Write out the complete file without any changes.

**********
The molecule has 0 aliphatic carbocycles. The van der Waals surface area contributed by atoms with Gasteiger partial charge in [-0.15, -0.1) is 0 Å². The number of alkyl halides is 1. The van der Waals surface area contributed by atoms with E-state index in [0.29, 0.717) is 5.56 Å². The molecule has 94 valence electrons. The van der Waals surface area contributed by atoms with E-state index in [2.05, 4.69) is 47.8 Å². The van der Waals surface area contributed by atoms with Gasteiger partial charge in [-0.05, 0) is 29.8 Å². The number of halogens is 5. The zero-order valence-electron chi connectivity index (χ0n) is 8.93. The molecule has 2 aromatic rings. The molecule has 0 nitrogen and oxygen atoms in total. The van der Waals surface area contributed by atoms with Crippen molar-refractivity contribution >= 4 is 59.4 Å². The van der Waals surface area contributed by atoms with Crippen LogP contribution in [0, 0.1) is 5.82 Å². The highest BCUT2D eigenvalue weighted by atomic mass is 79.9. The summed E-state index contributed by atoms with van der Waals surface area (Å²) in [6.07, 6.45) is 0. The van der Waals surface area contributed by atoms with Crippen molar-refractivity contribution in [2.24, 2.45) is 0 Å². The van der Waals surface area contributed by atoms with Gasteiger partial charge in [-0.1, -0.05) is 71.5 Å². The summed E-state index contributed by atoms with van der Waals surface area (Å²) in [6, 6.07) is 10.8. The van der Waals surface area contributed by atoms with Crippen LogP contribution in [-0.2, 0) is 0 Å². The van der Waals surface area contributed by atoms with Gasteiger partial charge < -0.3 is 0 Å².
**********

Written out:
The molecule has 0 aliphatic carbocycles. The van der Waals surface area contributed by atoms with Gasteiger partial charge in [-0.15, -0.1) is 0 Å². The number of alkyl halides is 1. The van der Waals surface area contributed by atoms with E-state index in [0.29, 0.717) is 5.56 Å². The molecule has 94 valence electrons. The van der Waals surface area contributed by atoms with E-state index in [2.05, 4.69) is 47.8 Å². The van der Waals surface area contributed by atoms with Gasteiger partial charge in [-0.05, 0) is 29.8 Å². The number of halogens is 5. The zero-order valence-electron chi connectivity index (χ0n) is 8.93. The molecule has 2 aromatic rings. The molecule has 0 nitrogen and oxygen atoms in total. The van der Waals surface area contributed by atoms with Crippen molar-refractivity contribution >= 4 is 59.4 Å². The van der Waals surface area contributed by atoms with Crippen LogP contribution in [0, 0.1) is 5.82 Å². The highest BCUT2D eigenvalue weighted by atomic mass is 79.9. The summed E-state index contributed by atoms with van der Waals surface area (Å²) in [6.07, 6.45) is 0. The van der Waals surface area contributed by atoms with Crippen molar-refractivity contribution in [2.24, 2.45) is 0 Å². The van der Waals surface area contributed by atoms with Gasteiger partial charge in [-0.1, -0.05) is 71.5 Å². The summed E-state index contributed by atoms with van der Waals surface area (Å²) in [6, 6.07) is 10.8. The van der Waals surface area contributed by atoms with Crippen LogP contribution in [-0.2, 0) is 0 Å². The van der Waals surface area contributed by atoms with Gasteiger partial charge < -0.3 is 0 Å².